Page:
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NICU guideline identifier

Neonatal Thrombocytopenia

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Background

Thrombocytopenia is extremely common in the NICU setting, occurring in up to a quarter of admissions, but while the disorder is frequently seen it should not be dismissed without consideration of its significance.

Thrombocytopenia can be a marker of underlying disease as well as an obvious risk factor for haemorrhage.

Incidence

  • The incidence of thrombocytopenia depends on its definition as well as the subgroup of infants examined.
  • Although preterm neonates tend to have slightly lower mean platelet counts than term infants and adults, a lower limit of 'normal' of 150 x 109/L still applies. Around 2% of healthy term infants will fall below this level, with many more sick preterm infants having low counts. Around 20% of neonates <28 weeks gestation develop severe thrombocytopenia (<50 x 109/l).1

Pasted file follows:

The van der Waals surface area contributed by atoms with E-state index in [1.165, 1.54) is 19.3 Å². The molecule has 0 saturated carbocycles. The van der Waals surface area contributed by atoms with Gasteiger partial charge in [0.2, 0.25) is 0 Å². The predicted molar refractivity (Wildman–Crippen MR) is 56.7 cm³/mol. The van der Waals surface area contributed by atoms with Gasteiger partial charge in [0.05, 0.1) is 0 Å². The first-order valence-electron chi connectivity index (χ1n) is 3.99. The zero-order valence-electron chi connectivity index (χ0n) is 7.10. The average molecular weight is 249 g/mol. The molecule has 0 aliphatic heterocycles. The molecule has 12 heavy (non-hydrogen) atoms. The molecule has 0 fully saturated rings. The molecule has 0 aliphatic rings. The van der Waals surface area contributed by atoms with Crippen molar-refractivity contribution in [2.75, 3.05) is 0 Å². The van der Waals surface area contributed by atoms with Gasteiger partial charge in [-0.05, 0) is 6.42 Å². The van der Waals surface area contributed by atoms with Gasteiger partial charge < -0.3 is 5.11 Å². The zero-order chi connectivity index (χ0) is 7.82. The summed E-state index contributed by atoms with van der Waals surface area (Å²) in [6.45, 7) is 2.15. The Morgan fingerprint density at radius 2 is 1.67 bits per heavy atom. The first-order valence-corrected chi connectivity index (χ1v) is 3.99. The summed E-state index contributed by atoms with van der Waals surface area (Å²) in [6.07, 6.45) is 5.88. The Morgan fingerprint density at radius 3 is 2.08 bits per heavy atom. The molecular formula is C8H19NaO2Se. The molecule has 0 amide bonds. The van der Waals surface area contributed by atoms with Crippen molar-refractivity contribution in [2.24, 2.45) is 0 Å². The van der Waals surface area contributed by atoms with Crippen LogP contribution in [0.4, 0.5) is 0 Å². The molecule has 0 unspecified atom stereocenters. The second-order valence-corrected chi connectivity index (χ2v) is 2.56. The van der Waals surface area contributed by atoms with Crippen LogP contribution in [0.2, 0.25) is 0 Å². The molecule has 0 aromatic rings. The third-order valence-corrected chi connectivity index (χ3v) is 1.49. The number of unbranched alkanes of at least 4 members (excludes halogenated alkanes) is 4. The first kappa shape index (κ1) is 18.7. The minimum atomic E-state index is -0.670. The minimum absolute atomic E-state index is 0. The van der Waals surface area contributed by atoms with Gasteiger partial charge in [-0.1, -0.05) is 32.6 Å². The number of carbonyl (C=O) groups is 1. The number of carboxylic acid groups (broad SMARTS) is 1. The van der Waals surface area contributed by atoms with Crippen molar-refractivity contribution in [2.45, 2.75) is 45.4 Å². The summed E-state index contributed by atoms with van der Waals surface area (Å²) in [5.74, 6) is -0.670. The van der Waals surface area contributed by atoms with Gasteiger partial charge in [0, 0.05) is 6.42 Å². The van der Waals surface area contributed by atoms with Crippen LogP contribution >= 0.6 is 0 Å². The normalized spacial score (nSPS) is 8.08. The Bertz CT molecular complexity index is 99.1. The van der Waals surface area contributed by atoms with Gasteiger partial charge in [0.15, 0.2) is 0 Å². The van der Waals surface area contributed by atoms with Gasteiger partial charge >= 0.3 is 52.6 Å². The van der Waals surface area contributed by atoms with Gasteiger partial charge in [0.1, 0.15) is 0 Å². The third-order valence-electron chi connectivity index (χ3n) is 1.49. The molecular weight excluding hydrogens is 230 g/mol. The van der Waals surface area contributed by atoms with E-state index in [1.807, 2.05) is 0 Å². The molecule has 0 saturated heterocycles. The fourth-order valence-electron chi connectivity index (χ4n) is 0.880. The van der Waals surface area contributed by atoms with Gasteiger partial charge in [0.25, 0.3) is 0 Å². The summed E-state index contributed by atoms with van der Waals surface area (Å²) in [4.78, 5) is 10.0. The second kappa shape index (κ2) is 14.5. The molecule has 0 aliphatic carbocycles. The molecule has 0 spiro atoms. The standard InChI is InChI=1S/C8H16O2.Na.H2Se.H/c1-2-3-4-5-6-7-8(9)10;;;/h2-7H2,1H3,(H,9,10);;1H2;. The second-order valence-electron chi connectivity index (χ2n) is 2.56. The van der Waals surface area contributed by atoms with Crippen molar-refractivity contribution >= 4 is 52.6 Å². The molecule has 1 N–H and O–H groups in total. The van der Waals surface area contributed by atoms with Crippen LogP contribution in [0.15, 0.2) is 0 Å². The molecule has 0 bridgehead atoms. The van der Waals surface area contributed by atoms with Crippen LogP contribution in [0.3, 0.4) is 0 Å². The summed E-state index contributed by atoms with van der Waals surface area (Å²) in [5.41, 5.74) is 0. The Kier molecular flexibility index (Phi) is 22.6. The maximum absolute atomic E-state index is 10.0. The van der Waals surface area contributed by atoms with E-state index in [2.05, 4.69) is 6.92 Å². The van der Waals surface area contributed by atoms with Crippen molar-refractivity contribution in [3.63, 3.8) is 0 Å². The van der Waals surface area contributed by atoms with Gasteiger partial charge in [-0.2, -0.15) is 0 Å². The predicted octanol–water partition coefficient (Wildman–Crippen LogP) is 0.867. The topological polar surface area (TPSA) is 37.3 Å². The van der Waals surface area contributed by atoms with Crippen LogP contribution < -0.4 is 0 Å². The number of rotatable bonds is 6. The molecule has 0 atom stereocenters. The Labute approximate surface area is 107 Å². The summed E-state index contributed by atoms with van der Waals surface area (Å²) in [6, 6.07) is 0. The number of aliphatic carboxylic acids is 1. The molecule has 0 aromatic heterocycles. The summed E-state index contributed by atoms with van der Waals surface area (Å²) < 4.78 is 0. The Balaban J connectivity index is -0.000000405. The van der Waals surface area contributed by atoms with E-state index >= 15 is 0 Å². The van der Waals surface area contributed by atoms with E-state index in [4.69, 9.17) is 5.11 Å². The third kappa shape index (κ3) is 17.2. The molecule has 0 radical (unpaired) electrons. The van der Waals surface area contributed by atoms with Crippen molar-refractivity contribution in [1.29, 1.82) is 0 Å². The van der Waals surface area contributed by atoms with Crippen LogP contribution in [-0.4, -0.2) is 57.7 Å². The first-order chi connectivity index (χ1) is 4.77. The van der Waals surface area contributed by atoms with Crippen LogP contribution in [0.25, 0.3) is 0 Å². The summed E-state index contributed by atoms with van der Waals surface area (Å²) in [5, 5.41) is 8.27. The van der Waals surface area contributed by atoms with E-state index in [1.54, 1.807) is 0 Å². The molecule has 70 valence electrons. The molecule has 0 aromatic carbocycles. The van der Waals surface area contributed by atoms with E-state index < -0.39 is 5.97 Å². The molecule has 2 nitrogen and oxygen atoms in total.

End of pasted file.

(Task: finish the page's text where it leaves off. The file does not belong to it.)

Aetiology

Causes of thrombocytopenia are best separated by time of presentation into fetal, early (<72hrs) and late.

Timing Most common aetiology Less common aetiology
Fetal    Alloimmune (NAIT)
Congenital infection (e.g. CMV, toxoplasma, rubella)
Aneuploidy (e.g. trisomies 18, 13, 21, or triploidy)
Autoimmune (e.g. ITP, SLE)
Severe rhesus disease
Congenital/inherited (e.g. Wiskott-Aldrich syndrome)
Early-Onset Neonatal
(<72 hours)
Placental insufficiency (e.g. GPH, IUGR, diabetes)
Perinatal asphyxia
DIC
Alloimmune (NAIT)
Autoimmune 
Congenital infection (e.g. CMV, toxoplasma, rubella)
Thrombosis (e.g. aortic, renal vein)
Bone marrow replacement (e.g. congenital leukaemia)
Metabolic disease (e.g. propionic and methylmalonic acidaemia)
Congenital/inherited, eg
   - Kasabach-Merritt
   - Thrombocytopenia absent radius